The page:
ike the OLympics themselves, Pablo Atchugarry is simultaneously very modern yet very traditional. He may sculpt using a time-honoured stone-carving technique, but the results are modern-art masterpieces. His upcoming exhibition at Mayfair’s Albemarle Gallery is entitled Espiritu Olimpico – The Spirit of the Olympics. The sculptures selected for the show depict forms that appear to stretch towards the heavens in an almost spiritual way, evoking aspiration and endeavour to reach a summit or pinnacle. Sadly, they still won’t help Andy Murray win the tennis gold medal at Wimbledon. ■
Prices range between £25,000-£250,000. The Espiritu Olimpico exhibition will run from 25 July-8 September at the Albemarle Gallery, 49 Albemarle Street, W1S 4JR; 020 7499 1616; albemarlegallery.com
The ReTReaT Olympic hOspitality
a very timely occasion 2012 is shaping up to be a year of grand markings; the Queen’s Jubilee; Wills and Kate’s first wedding anniversary; and Omega celebrating its 25th year as Olympic timekeeper. By jon hawkins
he lasT Time the Olympic Games were held in London was in 1948 which, coincidentally, was the year Omega launched its iconic Seamaster. And if that weren’t enough cause for celebration, this will also be Omega’s 25th Games as timekeeper (the first was 90 years ago in Los Angeles). The rather beautiful Seamaster 1948 CoAxial ‘London 2012’ watch, then, is Omega’s way of marking the occasion. Based on the design of the very first model 60 years ago, the £3,700 Seamaster 1948 is equipped with Omega’s revolutionary Co-Axial escapement and has an 18-carat gold medallion embossed with the London 2012 logo fixed to the case back as an hommage to the Games. If there’s a more stylish way to show pride for your home city this summer, we’ve yet to see it. And, as ever, you can’t fault Omega’s impeccable timing. ■ omegawatches.com squaremile.com
if you’ve decided to brave london this summer, we’ve discovered a great venue to enjoy the Games without suffering any Olympic-scale crowds: a pop-up hospitality venture aptly named the Retreat. hidden away from the crowds, the Retreat will be held at london’s exclusive venue, the Brewery on chiswell street. in situ from 27 July to 12 august, the Retreat has been designed to provide the benefits associated with an upscale private members’ club: a place to network, entertain, celebrate and close deals with the london 2012 Olympic Games as its backdrop. consisting of six different hospitality areas, the Retreat will offer spaces for every taste and mood including a beautifully manicured outdoor park with a signature champagne bar. celebrating the Best in British, the hospitality spaces will include: the country club with a nod to outdoor pursuits; the club with a number of live acts and DJs playing into the night; a purpose built cinema screening British classics along with the Games; and the Backstage area offering members the chance to pamper and rejuvenate. Full unrestricted wireless internet gives members the chance to keep abreast of work or, more importantly, twitter. membership to the Retreat for 17 days is £2,500+Vat. membership is fully transferable, meaning a different authorised person can gain access to the club each day, making it extremely flexible and great value for organisations. ■ Membership can be purchased by calling 0845 143 1448 or online.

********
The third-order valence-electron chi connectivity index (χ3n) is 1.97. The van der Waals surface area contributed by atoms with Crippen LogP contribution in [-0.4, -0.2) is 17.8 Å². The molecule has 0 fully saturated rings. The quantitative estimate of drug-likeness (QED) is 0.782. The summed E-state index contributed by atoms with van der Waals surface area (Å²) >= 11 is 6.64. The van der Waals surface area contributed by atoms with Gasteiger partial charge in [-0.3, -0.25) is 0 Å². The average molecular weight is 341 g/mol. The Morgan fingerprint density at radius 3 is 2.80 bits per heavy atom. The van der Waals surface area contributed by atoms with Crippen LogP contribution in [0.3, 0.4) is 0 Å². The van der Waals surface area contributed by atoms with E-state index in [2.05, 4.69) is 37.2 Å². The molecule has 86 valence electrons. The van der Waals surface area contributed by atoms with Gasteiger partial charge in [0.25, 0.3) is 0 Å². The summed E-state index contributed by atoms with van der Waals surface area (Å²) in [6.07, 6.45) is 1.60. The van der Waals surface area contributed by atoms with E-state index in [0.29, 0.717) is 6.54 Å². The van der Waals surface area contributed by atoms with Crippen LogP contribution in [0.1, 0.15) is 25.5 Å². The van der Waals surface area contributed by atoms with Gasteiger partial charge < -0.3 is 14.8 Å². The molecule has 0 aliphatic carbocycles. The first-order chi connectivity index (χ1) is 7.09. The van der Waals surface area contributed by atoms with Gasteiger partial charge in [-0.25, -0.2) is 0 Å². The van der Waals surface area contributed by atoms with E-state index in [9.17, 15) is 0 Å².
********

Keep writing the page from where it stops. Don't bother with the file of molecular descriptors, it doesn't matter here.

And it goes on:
MenU of chaMpions ✱ staRteRs ✱ • John Ross smoked salmon with homemade Irish soda bread • Baked scallops with cauliflower purée, crisp pancetta and sage butter • West Mersea native oysters ✱ MaIns ✱ • strips of fillet steak with baby onions, smoked bacon and button mushrooms in a rich red wine sauce served with spring greens and mashed potato. • Dover sole served with new potatoes • Roast breast of guinea fowl with baby carrots, purple potatoes and mustard jus
Fantasy sports dinner
✱ DesseRt ✱ • sticky toffee pudding with butterscotch sauce and vanilla ice cream • apricot and almond cake with vanilla yoghurt and mint syrup • Passion fruit crème brûlée with brandy snap
Share your ultimate sporting guestlist for your chance to win dinner for ten at Green’s Restaurant in the iconic Upstairs at 14 Cornhill